PubDate: 2018-03-16
      DOI: 10.1007/s10838-017-9392-x
  • Science, Politics and the Production of Biological Knowledge: New Trends
           and Old Challenges
    • Authors: Abigail Nieves Delgado
      Abstract: In the history of biology, knowledge about human differences often has been produced through an interaction with politics and values assumed to be external to science. Two recent books—Jonathan Marks’ Is Science Racist' and Maurizio Meloni’s Political Biology—shed new light on this interplay. While Marks looks into the field of anthropology, Meloni offers a historiographical view on the soft-hard heredity debate. Based on these new contributions, this essay addresses a number of current ways in which society and science conceptualize human differences through categories like race, gender, and class. Especially, this refers to the separation of what is taken as natural and purportedly fixed, from what is cultural and changeable.
      PubDate: 2018-03-13
      DOI: 10.1007/s10838-018-9406-3
  • Inductive Social Metaphysics—A Defence of Inference to the Best
           Explanation in the Metaphysics of Social Reality: Comments on Katherine
    • Authors: Oliver R. Scholz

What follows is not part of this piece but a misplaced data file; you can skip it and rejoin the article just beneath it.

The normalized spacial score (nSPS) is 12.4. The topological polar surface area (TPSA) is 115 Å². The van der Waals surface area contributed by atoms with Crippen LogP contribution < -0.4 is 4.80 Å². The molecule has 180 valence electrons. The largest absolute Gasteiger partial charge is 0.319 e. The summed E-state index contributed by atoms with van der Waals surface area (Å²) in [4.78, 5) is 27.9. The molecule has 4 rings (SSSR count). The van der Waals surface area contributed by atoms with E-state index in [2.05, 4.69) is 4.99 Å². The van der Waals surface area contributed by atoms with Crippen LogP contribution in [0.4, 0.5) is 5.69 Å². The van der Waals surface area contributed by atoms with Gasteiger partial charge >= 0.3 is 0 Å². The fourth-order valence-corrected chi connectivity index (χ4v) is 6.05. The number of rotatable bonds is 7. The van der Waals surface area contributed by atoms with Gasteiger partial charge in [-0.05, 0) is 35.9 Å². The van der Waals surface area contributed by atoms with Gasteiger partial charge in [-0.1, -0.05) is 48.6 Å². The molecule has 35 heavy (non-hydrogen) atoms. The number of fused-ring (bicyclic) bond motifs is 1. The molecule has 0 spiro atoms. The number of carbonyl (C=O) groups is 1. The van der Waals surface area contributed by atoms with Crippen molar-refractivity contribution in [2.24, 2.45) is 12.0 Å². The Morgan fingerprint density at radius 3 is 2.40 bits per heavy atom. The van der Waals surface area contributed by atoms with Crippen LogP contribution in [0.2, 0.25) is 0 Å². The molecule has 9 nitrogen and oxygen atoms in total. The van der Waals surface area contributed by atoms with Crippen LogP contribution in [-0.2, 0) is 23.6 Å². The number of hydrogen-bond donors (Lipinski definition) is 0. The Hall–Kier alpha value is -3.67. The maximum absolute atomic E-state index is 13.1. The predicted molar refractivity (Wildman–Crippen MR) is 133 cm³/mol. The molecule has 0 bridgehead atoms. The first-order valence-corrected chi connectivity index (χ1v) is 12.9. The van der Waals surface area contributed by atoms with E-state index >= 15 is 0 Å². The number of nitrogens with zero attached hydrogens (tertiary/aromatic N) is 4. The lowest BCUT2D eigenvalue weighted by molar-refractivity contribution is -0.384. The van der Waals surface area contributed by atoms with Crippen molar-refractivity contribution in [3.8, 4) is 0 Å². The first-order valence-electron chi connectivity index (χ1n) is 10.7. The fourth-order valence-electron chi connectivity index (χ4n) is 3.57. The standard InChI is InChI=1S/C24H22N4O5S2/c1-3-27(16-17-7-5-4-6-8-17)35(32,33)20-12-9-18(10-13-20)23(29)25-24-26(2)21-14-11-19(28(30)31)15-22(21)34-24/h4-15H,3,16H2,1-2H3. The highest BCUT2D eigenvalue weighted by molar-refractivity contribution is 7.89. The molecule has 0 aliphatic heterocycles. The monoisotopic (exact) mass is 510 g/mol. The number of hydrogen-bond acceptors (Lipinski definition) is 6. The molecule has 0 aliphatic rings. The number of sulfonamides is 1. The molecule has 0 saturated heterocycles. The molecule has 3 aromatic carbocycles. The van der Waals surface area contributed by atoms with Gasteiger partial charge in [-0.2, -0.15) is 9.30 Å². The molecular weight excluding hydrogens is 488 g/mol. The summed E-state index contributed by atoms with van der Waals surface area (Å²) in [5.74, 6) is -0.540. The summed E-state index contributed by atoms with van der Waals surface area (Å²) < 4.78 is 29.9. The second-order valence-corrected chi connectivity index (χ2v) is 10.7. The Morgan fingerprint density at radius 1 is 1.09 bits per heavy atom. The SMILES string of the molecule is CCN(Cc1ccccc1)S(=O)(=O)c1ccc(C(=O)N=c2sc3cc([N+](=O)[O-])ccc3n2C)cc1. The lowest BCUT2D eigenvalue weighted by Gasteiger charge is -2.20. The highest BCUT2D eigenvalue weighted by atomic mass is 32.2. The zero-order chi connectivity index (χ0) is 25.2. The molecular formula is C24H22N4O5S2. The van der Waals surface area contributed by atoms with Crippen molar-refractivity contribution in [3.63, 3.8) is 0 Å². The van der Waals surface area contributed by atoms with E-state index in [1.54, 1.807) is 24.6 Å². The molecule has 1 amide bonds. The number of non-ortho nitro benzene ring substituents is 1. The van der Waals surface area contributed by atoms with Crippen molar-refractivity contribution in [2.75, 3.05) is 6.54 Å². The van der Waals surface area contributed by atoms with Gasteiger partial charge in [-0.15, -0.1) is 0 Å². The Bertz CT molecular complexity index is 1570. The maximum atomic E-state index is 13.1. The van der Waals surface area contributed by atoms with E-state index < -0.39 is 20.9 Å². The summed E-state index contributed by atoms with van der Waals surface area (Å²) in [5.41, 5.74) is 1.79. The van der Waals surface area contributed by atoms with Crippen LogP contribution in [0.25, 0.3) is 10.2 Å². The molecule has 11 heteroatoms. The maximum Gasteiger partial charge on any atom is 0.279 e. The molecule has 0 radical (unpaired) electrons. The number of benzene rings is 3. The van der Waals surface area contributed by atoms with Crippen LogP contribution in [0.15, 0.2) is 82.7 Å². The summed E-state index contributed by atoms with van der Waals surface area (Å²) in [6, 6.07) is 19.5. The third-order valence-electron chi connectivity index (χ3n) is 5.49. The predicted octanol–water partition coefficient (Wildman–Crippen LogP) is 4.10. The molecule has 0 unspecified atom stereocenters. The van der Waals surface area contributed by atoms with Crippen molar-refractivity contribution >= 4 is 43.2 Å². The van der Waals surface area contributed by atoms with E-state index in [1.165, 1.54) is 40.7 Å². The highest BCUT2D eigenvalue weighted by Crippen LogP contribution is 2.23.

Abstract: How is metaphysics related to the empirical sciences' Should metaphysics in general be guided by the sources, methods and results of the sciences' And what about the special case of the metaphysics of the social world: should it likewise be guided by the sources, methods and results of the social sciences' In her paper “Social Science as a Guide to Social Metaphysics'”, K. Hawley raises the question: If we are sympathetic to the project of naturalising metaphysics, how should we approach the metaphysics of the social world' She proceeds by discussing three approaches to social metaphysics: (SM-1) inference to the best explanation (IBE) from current social science, (SM-2) descriptive conceptual analysis, and (SM-3) normative, especially ‘ameliorative’ projects. At the end of her discussion, she reaches a rather pessimistic conclusion, especially as regards the IBE approach: “a number of phenomena indicate that the prospects for securely basing social metaphysics via inference to the best explanation from social science are currently faint. […] We need to look elsewhere if we are to develop a metaphysics of the social world.” In my comments on her paper, I try to re-animate the program of an inductive metaphysics by defending the idea that the method of inference to the best explanation (IBE method) should be the central method of justification for metaphysics in general and for social metaphysics in particular.